> I like Dennett too, but I am not sure I am sold on the ideas of memes.
> Certainly from the perspective of the conference. How do you think memes
> would resolve any of the binding problems?
> I am sort of curious: people talk about memes as this really groovy
> explanation, but I can't see them as being an improvement over the ideas
> associated with cognition. How is 'memetics' a more powerful tool for
> understanding thoughts, emotions, or consciousness, than those developed
> in cognitive neuroscience (which lack any mention of memes).
You're right of course: memetics doesn't tell you anything about how the brain works, any more than genetics tells you how DNA works. It's quite the opposite perspective. Evolution of DNA explains many of the physical traits we see in various animal species; similarly, memetics can explain some of the aspects of human culture that the human mind has produced, but it has nothing at all to say about how the mind itself works--that's still being shaped by good old DNA. Once a kid starts learning, his actions may be shaped by memetic inheritance, but the brain itself and how it processes thoughts and emotions are already formed at birth. If it weren't, there wouldn't be any medium for memes to replicate in.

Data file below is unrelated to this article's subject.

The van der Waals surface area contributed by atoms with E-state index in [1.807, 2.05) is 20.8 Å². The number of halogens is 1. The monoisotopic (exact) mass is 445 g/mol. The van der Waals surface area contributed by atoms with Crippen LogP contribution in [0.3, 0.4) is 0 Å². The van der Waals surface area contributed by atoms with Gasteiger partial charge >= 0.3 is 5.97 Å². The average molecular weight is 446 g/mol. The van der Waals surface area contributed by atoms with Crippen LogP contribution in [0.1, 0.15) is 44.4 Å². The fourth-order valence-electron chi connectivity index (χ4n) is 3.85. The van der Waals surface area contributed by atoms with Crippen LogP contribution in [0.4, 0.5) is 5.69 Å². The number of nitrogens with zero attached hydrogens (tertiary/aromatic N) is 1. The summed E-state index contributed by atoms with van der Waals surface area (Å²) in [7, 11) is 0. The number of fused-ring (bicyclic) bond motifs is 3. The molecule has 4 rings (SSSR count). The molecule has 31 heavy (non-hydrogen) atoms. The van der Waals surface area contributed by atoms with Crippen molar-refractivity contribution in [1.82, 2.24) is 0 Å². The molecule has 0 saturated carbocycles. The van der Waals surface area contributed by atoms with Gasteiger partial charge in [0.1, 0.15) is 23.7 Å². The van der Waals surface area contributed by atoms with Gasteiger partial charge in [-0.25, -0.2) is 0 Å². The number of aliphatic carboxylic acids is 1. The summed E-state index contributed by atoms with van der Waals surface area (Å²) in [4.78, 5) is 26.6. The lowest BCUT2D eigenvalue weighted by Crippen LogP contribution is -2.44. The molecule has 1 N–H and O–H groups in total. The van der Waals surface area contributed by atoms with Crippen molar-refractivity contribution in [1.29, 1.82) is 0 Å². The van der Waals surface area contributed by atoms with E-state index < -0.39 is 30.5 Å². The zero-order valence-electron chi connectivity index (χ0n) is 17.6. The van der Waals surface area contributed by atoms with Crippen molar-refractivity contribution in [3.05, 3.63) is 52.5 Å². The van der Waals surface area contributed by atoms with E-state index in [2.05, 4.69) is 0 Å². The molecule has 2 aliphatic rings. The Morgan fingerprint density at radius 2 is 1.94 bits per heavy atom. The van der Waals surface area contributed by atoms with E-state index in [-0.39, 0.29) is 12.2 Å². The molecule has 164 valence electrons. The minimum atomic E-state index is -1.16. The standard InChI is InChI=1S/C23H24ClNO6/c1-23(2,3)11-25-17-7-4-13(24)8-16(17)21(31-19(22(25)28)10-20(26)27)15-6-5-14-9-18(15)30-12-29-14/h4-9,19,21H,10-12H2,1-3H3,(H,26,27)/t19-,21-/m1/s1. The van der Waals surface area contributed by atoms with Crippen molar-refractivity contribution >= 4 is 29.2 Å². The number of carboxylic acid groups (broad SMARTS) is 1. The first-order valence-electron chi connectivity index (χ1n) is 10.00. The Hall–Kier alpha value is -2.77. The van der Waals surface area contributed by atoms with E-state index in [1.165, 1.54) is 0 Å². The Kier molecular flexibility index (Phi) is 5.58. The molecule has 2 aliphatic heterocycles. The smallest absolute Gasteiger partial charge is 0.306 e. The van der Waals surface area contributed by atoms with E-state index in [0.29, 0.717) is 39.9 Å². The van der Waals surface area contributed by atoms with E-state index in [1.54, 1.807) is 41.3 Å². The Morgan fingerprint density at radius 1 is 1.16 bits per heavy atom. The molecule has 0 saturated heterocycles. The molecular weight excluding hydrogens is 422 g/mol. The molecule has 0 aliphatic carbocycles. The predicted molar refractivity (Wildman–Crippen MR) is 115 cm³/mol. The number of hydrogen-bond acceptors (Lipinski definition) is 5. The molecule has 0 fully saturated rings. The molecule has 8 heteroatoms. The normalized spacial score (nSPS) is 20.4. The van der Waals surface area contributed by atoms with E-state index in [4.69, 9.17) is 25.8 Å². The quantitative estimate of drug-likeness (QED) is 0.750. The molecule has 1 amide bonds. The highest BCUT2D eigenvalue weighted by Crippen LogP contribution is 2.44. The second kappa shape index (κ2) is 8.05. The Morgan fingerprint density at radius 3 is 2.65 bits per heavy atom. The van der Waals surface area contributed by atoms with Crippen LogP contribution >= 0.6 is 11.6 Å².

The only slight influence memetic evolution might have on the working of the brain itself is through pseudo-Lamarckian Baldwin effects (i.e., cultural choices as an environmental factor selecting for genetic traits).
-- Lee Daniel Crocker <firstname.lastname@example.org> <http://www.piclab.com/lcrocker.html> "All inventions or works of authorship original to me, herein and past, are placed irrevocably in the public domain, and may be used or modified for any purpose, without permission, attribution, or notification."--LDC